Section 7 of the bill would add "opiate” to the term “narcotic drug' and the necessary reference for the definition of the term "opiate" as used therein.

SECTION 8

See reference under section 3.

SECTION 9

Section 9 of the bill would amend the second paragraph of section 584 of the Tariff Act of 1930, as amended (U. S. C., title 19, sec. 1584), by enlarging the scope of the penalty imposed by that section against vessels carrying unmanifested heroin, morphine, cocaine, or isonipecaine, so as to include any drug proclaimed to be an "opiate."

COMPARATIVE TYPE SHOWING CHANGES IN EXISTING LAW MADE BY

PROPOSED BILL

Changes in existing law made by the proposed bill are shown as follows (existing law proposed to be omitted is enclosed in brackets; new matter is italicized): (Internal Revenue Code) Sec. 3228. DEFINITIONS.

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() OPIATE.-The word "opiateas used in this part and subchapter A of chapter 23 shall mean any drug (as defined in the Federal Food, Drug, and Cosmetic Act) found by the Secretary of the Treasury, after due notice and opportunity for public hearing, to have an addiction-forming or addiction-sustaining liability similar to morphine or cocaine, and proclaimed by the President to have been so found by the Secretary. The Secretary is authorized to issue necessary rules and regulations for carrying out the provisions of this subsection, and to confer or impose upon any officer or employee of the Treasury Department, as he shall designate or appoint, the duty of conducting any hearing authorized hereunder.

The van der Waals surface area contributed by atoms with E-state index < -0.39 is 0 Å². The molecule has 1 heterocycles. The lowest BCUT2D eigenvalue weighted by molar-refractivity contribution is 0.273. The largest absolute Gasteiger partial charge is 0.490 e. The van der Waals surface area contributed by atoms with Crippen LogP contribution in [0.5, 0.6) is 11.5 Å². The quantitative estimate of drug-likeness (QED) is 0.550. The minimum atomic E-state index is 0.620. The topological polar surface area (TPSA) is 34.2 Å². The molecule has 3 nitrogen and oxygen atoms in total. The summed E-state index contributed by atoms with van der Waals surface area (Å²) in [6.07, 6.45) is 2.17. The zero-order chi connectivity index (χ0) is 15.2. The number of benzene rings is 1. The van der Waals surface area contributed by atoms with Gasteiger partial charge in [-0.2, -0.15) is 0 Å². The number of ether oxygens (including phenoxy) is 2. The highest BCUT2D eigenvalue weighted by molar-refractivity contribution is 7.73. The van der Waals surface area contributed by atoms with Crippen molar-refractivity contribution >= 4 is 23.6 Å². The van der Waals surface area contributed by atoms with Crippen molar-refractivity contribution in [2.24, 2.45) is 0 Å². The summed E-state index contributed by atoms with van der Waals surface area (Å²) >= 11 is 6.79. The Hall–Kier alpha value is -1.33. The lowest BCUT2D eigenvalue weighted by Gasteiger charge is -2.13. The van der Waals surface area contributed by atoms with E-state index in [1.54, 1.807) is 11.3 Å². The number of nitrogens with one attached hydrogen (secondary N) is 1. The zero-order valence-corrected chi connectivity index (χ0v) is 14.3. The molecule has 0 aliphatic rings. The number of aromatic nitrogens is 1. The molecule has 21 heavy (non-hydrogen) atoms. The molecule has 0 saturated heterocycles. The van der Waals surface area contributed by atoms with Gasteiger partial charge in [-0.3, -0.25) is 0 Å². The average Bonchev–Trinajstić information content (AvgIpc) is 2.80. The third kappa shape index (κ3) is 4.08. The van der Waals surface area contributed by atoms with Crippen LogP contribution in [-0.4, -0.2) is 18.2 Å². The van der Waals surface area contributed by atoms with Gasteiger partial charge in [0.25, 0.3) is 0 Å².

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(Internal Revenue Code) Sec. 2550. TAX.

(a) RATE.—There shall be levied, assessed, collected, and paid upon opium, isonipecaine, coca leaves, opiate, any compound, salt, derivative, or preparation thereof, produced in or imported into the United States, and sold, or removed for consumption or sale, an internal revenue tax at the rate of 1 cent per ounce, and